Copyright Versus Freedom of Speech
Almost all debates about copyright leave out a crucial argument against it, perhaps even the strongest one.
Hyphanet, a peer-to-peer platform for censorship-resistant and privacy-respecting publishing and communication, spells out this crucial argument in their about page:
“The core problem with copyright is that enforcement of it requires monitoring of communications, and you cannot be guaranteed free speech if someone is monitoring everything you say. This is important, most people fail to see or address this point when debating the issue of copyright, so let me make it clear:
You cannot guarantee freedom of speech and enforce copyright law
It is for this reason that Hyphanet, a system designed to protect Freedom of Speech, must prevent enforcement of copyright.”
In the past, there was a stronger distinction between distributors and distributees of copyrighted media. The distributees didn’t themselves have the means to redistribute it on a mass scale. So this argument didn’t apply because one didn’t need to conduct massive surveillance on communications to enforce copyright law.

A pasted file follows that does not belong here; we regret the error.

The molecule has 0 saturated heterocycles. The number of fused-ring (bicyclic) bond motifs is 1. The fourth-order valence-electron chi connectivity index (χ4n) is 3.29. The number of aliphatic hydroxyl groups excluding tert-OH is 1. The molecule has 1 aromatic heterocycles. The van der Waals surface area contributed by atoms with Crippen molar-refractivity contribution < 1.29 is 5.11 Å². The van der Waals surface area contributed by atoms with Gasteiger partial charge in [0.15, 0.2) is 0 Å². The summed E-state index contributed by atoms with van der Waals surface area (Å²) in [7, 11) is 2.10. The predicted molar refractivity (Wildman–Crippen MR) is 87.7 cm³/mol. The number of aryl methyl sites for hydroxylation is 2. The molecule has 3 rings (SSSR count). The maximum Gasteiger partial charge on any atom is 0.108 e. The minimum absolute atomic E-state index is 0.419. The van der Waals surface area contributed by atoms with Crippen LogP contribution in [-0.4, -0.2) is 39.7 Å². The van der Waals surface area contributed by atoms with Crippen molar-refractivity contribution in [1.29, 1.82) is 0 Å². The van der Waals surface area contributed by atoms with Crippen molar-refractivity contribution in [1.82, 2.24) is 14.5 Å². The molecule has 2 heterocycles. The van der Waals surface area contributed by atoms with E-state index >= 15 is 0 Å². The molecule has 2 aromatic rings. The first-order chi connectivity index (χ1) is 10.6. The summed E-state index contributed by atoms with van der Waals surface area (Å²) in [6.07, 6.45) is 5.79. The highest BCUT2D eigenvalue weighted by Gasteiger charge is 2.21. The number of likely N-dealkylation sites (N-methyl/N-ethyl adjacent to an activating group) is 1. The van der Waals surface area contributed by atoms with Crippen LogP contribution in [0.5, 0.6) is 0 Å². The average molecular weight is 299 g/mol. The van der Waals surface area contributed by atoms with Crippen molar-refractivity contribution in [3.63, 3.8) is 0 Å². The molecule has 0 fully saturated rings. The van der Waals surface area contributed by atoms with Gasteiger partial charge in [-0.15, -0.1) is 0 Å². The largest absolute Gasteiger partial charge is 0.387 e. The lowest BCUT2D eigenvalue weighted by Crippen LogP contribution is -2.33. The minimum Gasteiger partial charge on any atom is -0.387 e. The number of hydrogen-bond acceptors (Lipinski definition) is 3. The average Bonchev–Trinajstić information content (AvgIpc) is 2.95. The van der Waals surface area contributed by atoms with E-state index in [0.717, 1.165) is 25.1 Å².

But now we have the internet and peer-to-peer networks. Anyone can download from or upload to anyone else. Within this environment, the only way to ensure copyright law isn’t being broken is to employ a digital surveillance dragnet on everyone. This should be the first and last point brought up when debating copyright. Until someone figures out a way to enforce copyright without either crippling the open internet or violating people’s privacy and freedom of speech, no further refutation is necessary.
The Hyphanet about page then goes on to make more standard arguments against copyright. I won’t quote these points since they’re a dime a dozen among those who are against copyright, but I’ll give a quick summary to close:
- Copyright is ineffective at rewarding artists
- There are better alternatives for rewarding artists than copyright
- Ending copyright wouldn’t be the end of professional art